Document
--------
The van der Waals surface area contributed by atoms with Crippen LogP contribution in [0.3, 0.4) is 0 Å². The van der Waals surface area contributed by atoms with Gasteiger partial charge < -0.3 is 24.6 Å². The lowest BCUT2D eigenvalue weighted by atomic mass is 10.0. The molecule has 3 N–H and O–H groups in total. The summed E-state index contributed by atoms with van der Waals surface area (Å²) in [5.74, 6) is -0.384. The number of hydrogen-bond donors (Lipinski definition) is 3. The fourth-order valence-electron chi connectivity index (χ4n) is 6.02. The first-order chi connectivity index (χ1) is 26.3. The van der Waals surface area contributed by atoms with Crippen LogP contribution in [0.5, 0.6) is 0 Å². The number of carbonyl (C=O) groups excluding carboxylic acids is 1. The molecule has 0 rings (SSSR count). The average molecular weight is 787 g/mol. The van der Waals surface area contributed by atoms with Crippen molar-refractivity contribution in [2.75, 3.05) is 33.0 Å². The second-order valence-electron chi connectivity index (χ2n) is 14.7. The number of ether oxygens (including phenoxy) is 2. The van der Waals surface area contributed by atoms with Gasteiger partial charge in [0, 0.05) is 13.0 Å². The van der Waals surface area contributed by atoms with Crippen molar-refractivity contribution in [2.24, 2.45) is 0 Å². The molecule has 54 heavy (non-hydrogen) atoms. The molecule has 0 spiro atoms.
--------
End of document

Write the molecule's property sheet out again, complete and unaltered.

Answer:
The van der Waals surface area contributed by atoms with Crippen LogP contribution in [0.3, 0.4) is 0 Å². The van der Waals surface area contributed by atoms with Gasteiger partial charge < -0.3 is 24.6 Å². The lowest BCUT2D eigenvalue weighted by atomic mass is 10.0. The molecule has 3 N–H and O–H groups in total. The summed E-state index contributed by atoms with van der Waals surface area (Å²) in [5.74, 6) is -0.384. The number of hydrogen-bond donors (Lipinski definition) is 3. The fourth-order valence-electron chi connectivity index (χ4n) is 6.02. The first-order chi connectivity index (χ1) is 26.3. The van der Waals surface area contributed by atoms with Crippen LogP contribution in [0.5, 0.6) is 0 Å². The number of carbonyl (C=O) groups excluding carboxylic acids is 1. The molecule has 0 rings (SSSR count). The average molecular weight is 787 g/mol. The van der Waals surface area contributed by atoms with Crippen molar-refractivity contribution in [2.75, 3.05) is 33.0 Å². The second-order valence-electron chi connectivity index (χ2n) is 14.7. The number of ether oxygens (including phenoxy) is 2. The van der Waals surface area contributed by atoms with Gasteiger partial charge in [0, 0.05) is 13.0 Å². The van der Waals surface area contributed by atoms with Crippen molar-refractivity contribution in [2.24, 2.45) is 0 Å². The molecule has 54 heavy (non-hydrogen) atoms. The molecule has 0 spiro atoms.